It’s fair to say that no child wants to be labeled as a “bad kid”, and many times bad behavior is outgrown or changed with proper guidance. With all the different parenting techniques, it can get confusing.

Some parents are overwhelmed, overprotective, or overly dramatic when it comes to their reaction to kid behaviors. But it doesn’t have to be that way. Our responses are not only teaching right from wrong, but also personality traits that can affect kids into adulthood.

The trick is learning what warrants what warrants discipline, serious intervention, or just a little understanding. Why? Psychologists are discussing how some behaviors we deem as bad really aren’t bad at all.

Instead, they are the result of too much of something, not enough of another, or an exercise in growth. Here’s a list of not-so-right kid behaviors that might not be so wrong.

  1. Being Brutally Honest

    There’s a difference between being a rude, bratty jerk and being terribly honest. Blurting out a direct take on Mrs. Beaman’s breath may come at an inappropriate time and sound impolite, but don’t we teach our kids to be honest? Some enjoy telling the truth more than others, and yes, it can be embarrassing.

    Do curb and explain how and when to keep mum. At times, being so frank and blunt is a way for kids to speak their minds. At others, they should keep things to themselves. But when should you worry? When your child doesn’t mind hurting someone’s feelings and gets a kick out of being a bully.

  2. Not Sharing

    Come on, you know that you don’t always feel like sharing your stuff, so why expect your kid to? The key is balance. If someone demands your child to share or give up a toy, snack, or other object, saying “no” can teach them to stand up for themselves. Sharing and taking turns is a behavior that should be mutually respectful.

  3. Rejecting People

    Kids don’t always feel like hugging or hanging out with everyone. Sometimes they shun smooches from you or a grandparent, or don’t feel like playing with Suzie, Laila, and Bryan. That’s okay. Sometimes kids want to play alone, or they don’t feel comfortable with too many people in their play or personal space.

    Trying to force kids to like someone or play with someone to avoid hurting the other person’s feelings could be sending the message that their own feelings aren’t valued. Teach them to say “no thank you” or “another time” in a polite way.

  4. Being Impulsive

    Another normal response to temptation is impulsive behavior. This is especially true for toddlers and young children whose brains are still growing. They can’t help it. Touching things in the store? Eating dirt?

    It’s a combination of curiosity and desire taking over. Just know that eventually, with your guidance, they’ll learn to have more self-control.

  5. Play and Make Mischief All the Time

    Remember that time your toddler got into your makeup? It’s not fun to clean up the aftermath but kids LOVE being silly and they LOVE constant movement. Find a way to connect with them during play and give them an outlet for all of that energy. It’s just a kid being a kid.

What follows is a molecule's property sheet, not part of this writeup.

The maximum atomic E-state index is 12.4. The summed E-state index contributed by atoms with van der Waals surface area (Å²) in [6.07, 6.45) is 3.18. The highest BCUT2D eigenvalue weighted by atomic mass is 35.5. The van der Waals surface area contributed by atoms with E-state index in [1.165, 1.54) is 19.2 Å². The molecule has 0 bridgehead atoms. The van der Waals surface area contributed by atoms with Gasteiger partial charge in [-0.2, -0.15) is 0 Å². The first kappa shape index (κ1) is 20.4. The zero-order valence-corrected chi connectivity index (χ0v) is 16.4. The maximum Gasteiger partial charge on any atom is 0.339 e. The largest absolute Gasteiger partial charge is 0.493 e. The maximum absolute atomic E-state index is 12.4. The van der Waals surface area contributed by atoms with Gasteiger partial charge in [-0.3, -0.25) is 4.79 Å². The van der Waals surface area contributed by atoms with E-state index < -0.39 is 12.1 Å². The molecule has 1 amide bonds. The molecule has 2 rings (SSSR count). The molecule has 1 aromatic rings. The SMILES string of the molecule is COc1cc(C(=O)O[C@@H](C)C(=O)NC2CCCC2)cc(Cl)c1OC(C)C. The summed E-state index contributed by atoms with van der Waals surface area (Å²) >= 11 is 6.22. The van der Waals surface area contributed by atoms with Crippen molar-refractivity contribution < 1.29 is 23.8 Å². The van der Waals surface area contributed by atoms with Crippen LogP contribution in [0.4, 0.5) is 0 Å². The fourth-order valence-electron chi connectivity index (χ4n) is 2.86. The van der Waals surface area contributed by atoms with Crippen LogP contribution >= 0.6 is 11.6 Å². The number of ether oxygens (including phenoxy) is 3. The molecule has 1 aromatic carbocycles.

6. Acting Out Emotionally

    You’re not alone if you can’t stand tantrums, object-throwing, or foot-stomping. But for little ones, this is normal when their little brains don’t know how to express or communicate fully. They yell, cry, and pout when they’re bored, hungry, upset, or disappointed. As parents, we have to learn to read cues and sometimes ride it out. Talk to your child so you can figure out what the cause of their outburst is.

  7. Defiance

    We’d love for children to learn how to be independent – within reason. Challenging you through bargaining, arguing or an assertion of their wills is a normal part of growing up. Children want to make their own decisions and test their own abilities.

    Reinforce what being respectful means but encourage them to speak up, try new things, and to trust your input. They can make some age-appropriate choices with limits. It’s all in how you spin it.

  8. Response to Inconsistency

    This is a big one: are you consistent? When your child fights you at bedtime, could it be because you let her stay up after 9 p.m. for the past week? He stayed in the pool 20 minutes longer yesterday, but is spazzing out because today that’s not the case. It’s on you.

    Kids actually appreciate a routine and have expectations based on what they’re used to doing. They can flip out on you and cry, whine, or fight if that routine is upended or constantly changes. In this case, learn to balance your flexibility with consistency.

  9. Wild Play

    Rough-housing, climbing trees, and doing pop-a-wheelies drive a lot of helicopter parents crazy. But the same thrills can come from riding rollercoasters and playing sports.

    Unintentional injuries may happen, but psychologists point out that “daredevil” activities can help produce kids who don’t have issues with confidence, anxiety, phobias, or risk.

    They also learn that a swollen knee is not the end of the world. We’re not saying let them run free to jump off of buildings or to hurt friends, but let them skate, spin, and tumble.

Mayhem, destruction, and disrespect is not the name of the game here. While you may feel like freaking out or issuing punishment for every infraction, just know that you’re not the only parent going through it.

If you notice your child’s behavior is way out of control or he hasn’t outgrown some of these antics, then discuss it with his pediatrician.

Do you wig out about common child behaviors? Have you or someone else labeled your child as being a habitual “naughty list” offender?


Psychology Today